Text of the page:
Exercise May Be Treatment for Heart Failure, Study Finds
A new study has found that for patients with heart disease, exercise may prevent or improve artery stiffening that is associated with heart failure.
Heart disease is the leading cause of death in West Virginia — mostly from heart attacks or heart failure. Heart failure occurs when arteries in the heart become stiff — due to a combination of reduced elasticity and the buildup of harmful chemicals.
But a new study published last month in the Journal of Applied Physiology found that exercise could prevent or improve artery stiffness.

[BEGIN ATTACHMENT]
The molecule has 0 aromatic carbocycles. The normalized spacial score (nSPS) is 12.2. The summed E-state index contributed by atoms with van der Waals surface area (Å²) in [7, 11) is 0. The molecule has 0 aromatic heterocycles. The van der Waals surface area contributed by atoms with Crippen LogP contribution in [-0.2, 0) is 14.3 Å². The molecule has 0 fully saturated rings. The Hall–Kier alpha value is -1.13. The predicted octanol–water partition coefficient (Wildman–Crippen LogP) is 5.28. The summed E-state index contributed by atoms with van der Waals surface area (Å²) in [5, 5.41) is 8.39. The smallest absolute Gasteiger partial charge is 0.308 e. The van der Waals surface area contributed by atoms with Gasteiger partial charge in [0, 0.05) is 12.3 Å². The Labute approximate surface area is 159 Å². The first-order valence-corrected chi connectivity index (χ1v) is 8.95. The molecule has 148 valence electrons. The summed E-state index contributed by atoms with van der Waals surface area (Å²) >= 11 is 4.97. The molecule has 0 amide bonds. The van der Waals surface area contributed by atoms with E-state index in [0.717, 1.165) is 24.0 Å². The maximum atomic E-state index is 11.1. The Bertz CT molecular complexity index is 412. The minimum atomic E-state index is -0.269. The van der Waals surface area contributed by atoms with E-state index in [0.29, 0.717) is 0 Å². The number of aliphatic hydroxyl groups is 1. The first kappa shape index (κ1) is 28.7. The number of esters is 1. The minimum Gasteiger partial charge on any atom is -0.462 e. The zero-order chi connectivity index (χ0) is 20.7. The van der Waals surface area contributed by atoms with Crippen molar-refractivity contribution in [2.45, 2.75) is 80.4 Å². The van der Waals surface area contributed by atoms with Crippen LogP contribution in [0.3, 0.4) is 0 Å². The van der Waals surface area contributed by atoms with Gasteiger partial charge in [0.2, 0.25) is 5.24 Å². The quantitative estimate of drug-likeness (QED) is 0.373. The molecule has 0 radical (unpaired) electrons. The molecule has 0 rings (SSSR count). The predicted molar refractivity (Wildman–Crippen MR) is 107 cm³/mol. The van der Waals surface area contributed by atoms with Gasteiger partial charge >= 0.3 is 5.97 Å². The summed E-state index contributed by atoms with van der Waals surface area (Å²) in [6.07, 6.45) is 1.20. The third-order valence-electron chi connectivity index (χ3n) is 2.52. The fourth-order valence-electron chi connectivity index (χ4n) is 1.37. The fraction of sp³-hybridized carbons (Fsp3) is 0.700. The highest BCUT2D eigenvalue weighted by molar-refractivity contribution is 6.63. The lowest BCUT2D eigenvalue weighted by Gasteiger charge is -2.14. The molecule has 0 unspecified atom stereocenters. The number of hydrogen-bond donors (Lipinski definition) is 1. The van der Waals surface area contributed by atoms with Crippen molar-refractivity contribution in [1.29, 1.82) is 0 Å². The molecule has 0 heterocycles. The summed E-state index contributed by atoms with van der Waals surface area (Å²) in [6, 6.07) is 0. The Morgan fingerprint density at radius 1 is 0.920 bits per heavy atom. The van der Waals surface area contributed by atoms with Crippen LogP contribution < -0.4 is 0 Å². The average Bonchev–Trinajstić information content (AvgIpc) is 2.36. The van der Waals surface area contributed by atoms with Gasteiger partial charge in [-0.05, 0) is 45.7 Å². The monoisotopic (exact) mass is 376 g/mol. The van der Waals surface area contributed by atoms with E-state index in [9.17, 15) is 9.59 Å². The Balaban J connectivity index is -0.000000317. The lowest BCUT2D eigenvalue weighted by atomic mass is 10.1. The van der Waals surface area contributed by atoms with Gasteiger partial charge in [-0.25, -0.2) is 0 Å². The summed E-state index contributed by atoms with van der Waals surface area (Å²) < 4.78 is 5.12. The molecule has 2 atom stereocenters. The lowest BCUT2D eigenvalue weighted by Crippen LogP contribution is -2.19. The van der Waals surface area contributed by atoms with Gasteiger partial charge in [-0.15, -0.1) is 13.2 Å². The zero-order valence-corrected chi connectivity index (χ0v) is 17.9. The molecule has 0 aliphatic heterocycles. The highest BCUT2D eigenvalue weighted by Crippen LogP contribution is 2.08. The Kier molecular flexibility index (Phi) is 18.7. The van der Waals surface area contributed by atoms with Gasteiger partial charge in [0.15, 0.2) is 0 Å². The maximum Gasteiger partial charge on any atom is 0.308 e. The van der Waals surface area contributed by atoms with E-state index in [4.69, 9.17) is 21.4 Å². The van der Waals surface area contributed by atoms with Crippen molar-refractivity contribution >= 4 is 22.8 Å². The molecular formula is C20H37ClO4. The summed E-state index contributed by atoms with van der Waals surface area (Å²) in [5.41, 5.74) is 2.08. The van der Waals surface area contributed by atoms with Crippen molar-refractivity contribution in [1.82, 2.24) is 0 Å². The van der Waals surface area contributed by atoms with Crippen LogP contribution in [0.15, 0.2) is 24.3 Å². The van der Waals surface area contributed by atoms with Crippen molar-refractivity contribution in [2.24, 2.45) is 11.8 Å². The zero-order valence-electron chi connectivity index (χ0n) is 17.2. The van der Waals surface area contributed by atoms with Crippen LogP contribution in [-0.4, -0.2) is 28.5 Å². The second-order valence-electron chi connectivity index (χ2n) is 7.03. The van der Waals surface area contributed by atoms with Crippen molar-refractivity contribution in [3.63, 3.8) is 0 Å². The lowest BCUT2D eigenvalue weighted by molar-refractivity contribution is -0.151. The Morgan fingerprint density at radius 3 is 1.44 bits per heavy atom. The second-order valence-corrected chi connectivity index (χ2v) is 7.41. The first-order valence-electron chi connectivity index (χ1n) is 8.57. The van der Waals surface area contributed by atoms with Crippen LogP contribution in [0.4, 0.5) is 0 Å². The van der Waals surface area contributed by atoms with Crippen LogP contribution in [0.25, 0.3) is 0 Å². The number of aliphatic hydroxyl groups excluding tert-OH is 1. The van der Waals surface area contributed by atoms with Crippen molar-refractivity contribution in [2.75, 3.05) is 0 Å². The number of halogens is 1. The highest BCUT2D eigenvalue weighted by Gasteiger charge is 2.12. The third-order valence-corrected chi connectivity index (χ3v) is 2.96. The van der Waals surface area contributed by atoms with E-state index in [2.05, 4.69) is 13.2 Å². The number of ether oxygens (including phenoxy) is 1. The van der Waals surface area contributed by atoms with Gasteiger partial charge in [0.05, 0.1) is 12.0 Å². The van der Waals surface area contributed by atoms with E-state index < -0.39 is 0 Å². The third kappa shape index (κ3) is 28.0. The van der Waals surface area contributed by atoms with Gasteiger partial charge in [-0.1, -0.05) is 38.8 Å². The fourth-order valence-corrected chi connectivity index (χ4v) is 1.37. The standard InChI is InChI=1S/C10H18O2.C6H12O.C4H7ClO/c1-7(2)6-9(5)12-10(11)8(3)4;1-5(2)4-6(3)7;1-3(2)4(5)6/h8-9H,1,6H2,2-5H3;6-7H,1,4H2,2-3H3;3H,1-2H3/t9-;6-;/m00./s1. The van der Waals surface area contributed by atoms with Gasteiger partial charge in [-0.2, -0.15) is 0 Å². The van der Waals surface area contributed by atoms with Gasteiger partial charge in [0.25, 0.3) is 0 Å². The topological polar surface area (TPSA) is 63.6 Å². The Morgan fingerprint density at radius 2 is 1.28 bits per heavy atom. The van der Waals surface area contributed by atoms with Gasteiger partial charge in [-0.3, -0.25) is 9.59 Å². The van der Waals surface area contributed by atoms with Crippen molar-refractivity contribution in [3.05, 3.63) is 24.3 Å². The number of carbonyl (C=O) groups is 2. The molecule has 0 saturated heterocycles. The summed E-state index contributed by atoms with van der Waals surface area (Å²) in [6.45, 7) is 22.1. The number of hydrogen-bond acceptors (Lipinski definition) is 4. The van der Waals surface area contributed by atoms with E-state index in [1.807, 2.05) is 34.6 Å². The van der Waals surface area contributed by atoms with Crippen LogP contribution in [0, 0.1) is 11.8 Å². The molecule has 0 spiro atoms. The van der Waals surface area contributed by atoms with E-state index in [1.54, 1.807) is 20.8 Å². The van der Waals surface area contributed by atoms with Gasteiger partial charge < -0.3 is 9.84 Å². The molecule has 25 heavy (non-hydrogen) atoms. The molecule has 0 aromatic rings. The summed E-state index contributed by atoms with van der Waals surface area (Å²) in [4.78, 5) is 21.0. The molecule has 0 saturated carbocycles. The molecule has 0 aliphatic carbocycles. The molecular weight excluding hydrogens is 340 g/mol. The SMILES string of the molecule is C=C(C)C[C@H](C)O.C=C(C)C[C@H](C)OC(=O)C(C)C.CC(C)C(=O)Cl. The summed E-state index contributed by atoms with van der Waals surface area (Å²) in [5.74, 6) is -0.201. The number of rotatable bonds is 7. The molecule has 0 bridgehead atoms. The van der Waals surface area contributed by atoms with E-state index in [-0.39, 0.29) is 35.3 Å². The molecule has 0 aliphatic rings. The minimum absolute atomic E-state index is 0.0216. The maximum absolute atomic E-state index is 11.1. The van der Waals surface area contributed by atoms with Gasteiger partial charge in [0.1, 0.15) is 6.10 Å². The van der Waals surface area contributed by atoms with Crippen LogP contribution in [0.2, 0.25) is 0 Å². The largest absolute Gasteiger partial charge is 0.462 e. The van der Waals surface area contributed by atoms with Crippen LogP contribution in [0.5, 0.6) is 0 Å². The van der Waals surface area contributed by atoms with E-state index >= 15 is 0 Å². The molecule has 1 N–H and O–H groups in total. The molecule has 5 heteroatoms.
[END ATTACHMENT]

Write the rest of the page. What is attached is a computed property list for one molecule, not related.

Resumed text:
Researchers studied three groups of pigs with heart failure. They were assigned to be sedentary, or put through a continuous cardio routine or interval training. The researchers found that the pigs that were exercised had more elasticity in their arteries than the sedentary pigs. They also had lower rates of the harmful chemicals known to cause artery stiffening.
The researchers say the findings suggest chronic exercise could be a treatment for patients suffering from heart failure.
Appalachia Health News is a project of West Virginia Public Broadcasting, with support from Marshall Health and Charleston Area Medical Center.